Physics

Why time is not a vector quantity even if it always directed from present to future?

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December 14, 2012 3:51PM

because it can described only by its magnitude

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To attempt to put a finer point on it:

-- In the case of any true vector, its 'magnitude' and its 'direction' are physically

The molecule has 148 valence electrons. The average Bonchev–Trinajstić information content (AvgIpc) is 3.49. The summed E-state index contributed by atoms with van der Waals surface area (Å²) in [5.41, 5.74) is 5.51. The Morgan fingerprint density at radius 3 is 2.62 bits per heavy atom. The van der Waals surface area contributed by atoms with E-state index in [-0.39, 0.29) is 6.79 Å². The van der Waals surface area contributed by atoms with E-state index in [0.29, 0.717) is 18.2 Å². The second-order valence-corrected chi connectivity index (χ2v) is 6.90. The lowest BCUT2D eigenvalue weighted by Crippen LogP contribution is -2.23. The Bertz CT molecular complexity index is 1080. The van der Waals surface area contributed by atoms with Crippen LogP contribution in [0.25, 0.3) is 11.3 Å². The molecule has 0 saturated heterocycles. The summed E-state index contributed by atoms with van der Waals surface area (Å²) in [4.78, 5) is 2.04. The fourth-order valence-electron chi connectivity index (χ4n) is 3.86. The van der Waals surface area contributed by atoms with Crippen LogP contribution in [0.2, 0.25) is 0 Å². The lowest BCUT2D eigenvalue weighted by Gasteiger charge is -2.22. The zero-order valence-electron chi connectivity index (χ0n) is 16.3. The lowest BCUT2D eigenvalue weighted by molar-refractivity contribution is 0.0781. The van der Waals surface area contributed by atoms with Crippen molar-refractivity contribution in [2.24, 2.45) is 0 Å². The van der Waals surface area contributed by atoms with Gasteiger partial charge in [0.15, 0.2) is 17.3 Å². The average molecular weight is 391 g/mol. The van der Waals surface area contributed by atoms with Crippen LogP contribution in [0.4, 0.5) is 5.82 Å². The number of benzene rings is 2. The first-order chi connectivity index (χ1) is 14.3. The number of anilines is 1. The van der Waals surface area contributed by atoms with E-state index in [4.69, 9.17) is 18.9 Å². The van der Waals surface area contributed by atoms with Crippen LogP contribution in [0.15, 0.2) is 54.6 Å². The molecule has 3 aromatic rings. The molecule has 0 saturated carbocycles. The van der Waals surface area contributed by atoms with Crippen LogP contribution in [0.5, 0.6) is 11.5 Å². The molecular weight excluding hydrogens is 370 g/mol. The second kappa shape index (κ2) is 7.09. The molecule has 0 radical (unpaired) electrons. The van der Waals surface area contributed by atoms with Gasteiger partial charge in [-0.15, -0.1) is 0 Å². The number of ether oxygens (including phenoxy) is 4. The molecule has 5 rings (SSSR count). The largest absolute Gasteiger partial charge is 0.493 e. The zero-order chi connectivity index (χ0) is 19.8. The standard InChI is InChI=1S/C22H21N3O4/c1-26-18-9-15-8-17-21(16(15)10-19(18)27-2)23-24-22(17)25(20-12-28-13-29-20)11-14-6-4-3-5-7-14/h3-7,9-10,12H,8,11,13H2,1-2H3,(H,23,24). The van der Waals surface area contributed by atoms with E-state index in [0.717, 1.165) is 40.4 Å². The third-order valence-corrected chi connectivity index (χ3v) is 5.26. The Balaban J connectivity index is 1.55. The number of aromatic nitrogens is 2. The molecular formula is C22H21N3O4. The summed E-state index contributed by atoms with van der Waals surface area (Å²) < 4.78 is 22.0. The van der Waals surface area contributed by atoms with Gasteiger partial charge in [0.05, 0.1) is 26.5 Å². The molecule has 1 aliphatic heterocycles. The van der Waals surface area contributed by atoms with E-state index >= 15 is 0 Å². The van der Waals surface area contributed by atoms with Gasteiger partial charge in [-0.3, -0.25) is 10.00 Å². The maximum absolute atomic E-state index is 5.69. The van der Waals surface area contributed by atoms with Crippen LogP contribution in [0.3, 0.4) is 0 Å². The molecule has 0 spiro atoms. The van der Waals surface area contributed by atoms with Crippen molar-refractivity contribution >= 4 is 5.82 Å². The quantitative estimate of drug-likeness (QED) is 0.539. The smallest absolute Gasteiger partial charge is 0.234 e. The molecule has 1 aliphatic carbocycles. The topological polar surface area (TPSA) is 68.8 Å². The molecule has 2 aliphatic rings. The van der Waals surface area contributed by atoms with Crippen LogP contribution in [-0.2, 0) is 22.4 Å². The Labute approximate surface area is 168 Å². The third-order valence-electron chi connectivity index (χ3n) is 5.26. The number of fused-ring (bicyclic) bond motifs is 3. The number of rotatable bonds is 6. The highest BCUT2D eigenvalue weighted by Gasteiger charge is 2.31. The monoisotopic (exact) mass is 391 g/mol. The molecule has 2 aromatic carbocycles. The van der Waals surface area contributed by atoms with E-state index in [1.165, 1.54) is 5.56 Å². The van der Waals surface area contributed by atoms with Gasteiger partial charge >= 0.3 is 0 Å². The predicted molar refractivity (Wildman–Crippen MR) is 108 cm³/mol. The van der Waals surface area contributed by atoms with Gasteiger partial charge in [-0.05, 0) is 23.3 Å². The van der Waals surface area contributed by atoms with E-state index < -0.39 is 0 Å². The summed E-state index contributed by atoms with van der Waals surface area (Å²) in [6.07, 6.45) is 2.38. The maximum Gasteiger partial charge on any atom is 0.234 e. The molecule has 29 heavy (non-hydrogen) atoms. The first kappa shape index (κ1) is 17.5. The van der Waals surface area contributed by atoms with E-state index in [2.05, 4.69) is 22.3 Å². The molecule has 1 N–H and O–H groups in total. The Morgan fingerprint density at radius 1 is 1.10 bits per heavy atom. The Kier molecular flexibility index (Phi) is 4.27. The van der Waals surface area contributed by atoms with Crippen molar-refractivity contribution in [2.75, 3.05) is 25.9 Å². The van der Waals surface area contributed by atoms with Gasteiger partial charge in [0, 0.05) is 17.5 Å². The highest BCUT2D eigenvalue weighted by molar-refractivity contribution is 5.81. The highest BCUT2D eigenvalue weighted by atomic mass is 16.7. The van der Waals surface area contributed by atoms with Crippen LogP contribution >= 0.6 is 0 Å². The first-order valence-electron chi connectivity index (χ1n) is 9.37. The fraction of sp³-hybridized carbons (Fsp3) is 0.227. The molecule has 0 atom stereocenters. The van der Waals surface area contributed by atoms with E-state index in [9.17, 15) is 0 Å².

different quantities. They have different physical dimensions, and either of them

can change without changing the other one.

-- But the 'direction' of time is not really a direction. When you say that time

is always 'directed' from present to future, all you've really said is that no matter

what point you measure from, the magnitude of time is always increasing.